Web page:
The Wisconsin Alumni Research Foundation (WARF) is seeking commercial partners interested in developing methods to reduce or prevent crop losses due to unanticipated environmental and biological stresses. Lysophospholipids such as lysophosphatidylethanolamine (LPE) and lysophosphatidylinositol (LPI) are derived from membrane phospholipids by the action of the enzyme phospholipase A2 and naturally occur in many plant and animal tissues including egg yolk and soybeans. Drs. Palta and Farag previously exploited the properties of these compounds to accelerate fruit ripening enhance fruit stability during storage and increase the shelf life of vegetables by retarding senescence. UW-Madison researchers now have discovered that these compounds may also: 1) prevent damage to growing plants and seeds caused by abiotic and biotic stressors 2) accelerate plant recovery from stress and 3) enhance seed germination and seedling vigor. In a series of experiments they showed that plants sprayed with a lysophospholipid solution were both protected and recovered more quickly from chilling drought wound-damage pesticide application and microbial infection.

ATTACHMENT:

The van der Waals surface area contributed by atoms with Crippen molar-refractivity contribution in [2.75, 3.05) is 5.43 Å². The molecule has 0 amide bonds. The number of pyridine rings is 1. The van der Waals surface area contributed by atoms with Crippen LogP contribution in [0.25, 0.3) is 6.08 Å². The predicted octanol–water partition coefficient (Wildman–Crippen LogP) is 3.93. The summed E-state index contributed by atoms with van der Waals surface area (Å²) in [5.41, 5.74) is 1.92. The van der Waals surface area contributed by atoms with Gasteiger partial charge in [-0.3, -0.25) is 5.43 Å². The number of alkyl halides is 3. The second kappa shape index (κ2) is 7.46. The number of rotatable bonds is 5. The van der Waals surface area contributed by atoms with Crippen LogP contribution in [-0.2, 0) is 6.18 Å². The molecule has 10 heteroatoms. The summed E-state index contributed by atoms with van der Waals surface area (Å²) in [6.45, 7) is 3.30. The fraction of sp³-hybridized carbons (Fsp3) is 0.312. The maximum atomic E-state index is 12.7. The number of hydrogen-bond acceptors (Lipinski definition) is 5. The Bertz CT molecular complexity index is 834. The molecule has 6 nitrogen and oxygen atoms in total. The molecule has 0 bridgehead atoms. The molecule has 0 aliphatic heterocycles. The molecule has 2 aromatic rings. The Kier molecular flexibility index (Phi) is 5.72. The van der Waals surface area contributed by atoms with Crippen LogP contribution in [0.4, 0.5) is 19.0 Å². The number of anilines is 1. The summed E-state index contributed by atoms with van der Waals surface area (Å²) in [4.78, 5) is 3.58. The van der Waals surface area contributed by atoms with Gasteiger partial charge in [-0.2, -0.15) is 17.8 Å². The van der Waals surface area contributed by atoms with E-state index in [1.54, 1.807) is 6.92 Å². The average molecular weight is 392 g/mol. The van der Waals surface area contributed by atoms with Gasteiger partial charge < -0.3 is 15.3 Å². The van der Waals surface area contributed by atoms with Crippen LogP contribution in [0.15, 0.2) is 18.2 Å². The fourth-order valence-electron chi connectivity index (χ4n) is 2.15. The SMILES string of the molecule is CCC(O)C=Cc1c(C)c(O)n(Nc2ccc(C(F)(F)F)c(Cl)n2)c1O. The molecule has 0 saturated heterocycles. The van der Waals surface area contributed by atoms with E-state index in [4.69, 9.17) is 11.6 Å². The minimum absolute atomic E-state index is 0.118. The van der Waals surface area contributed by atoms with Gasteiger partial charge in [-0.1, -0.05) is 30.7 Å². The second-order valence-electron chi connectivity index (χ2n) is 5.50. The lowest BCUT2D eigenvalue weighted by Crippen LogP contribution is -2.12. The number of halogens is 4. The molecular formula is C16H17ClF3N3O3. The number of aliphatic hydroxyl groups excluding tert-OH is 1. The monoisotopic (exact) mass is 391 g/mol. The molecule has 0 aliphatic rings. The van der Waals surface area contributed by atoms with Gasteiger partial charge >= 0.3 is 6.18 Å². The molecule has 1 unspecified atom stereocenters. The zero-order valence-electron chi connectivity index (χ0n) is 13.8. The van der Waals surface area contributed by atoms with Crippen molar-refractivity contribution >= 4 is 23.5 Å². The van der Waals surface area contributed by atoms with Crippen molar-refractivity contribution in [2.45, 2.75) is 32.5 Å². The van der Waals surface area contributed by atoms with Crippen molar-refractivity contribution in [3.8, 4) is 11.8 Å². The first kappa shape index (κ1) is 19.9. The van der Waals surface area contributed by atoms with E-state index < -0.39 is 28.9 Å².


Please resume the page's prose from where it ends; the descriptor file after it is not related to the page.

1) Lysophospholipids may be effectively applied both before and/or after plant exposure to stress. 2) Plants and seeds are easily treated by spraying or soaking. 3) Lysophospholipids may be mixed with other agricultural treatments for cost-effective application.